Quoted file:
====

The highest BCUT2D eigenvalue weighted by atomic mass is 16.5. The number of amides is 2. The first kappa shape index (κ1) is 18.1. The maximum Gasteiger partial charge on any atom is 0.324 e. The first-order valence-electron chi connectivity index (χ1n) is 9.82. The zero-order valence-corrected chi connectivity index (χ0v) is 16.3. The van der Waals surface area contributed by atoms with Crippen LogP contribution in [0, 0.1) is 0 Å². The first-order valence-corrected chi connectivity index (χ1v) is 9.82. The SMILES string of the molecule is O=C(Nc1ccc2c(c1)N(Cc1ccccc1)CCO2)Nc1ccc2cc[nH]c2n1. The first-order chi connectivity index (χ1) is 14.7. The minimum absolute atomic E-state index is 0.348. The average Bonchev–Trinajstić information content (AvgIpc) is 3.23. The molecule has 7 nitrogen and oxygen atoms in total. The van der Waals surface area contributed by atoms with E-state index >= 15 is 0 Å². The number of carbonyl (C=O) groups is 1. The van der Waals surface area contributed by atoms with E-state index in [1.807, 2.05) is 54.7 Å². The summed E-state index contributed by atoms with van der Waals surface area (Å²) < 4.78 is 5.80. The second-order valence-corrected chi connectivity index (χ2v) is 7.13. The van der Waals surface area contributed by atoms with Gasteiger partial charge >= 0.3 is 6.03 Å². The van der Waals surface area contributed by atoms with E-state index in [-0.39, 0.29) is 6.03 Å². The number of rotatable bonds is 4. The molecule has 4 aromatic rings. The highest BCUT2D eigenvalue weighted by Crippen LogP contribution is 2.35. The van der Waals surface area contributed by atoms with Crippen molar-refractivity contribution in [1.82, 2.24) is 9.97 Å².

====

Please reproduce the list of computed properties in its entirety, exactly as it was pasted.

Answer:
The highest BCUT2D eigenvalue weighted by atomic mass is 16.5. The number of amides is 2. The first kappa shape index (κ1) is 18.1. The maximum Gasteiger partial charge on any atom is 0.324 e. The first-order valence-electron chi connectivity index (χ1n) is 9.82. The zero-order valence-corrected chi connectivity index (χ0v) is 16.3. The van der Waals surface area contributed by atoms with Crippen LogP contribution in [0, 0.1) is 0 Å². The first-order valence-corrected chi connectivity index (χ1v) is 9.82. The SMILES string of the molecule is O=C(Nc1ccc2c(c1)N(Cc1ccccc1)CCO2)Nc1ccc2cc[nH]c2n1. The first-order chi connectivity index (χ1) is 14.7. The minimum absolute atomic E-state index is 0.348. The average Bonchev–Trinajstić information content (AvgIpc) is 3.23. The molecule has 7 nitrogen and oxygen atoms in total. The van der Waals surface area contributed by atoms with E-state index >= 15 is 0 Å². The number of carbonyl (C=O) groups is 1. The van der Waals surface area contributed by atoms with E-state index in [1.807, 2.05) is 54.7 Å². The summed E-state index contributed by atoms with van der Waals surface area (Å²) < 4.78 is 5.80. The second-order valence-corrected chi connectivity index (χ2v) is 7.13. The van der Waals surface area contributed by atoms with Gasteiger partial charge >= 0.3 is 6.03 Å². The van der Waals surface area contributed by atoms with E-state index in [-0.39, 0.29) is 6.03 Å². The number of rotatable bonds is 4. The molecule has 4 aromatic rings. The highest BCUT2D eigenvalue weighted by Crippen LogP contribution is 2.35. The van der Waals surface area contributed by atoms with Crippen molar-refractivity contribution in [1.82, 2.24) is 9.97 Å².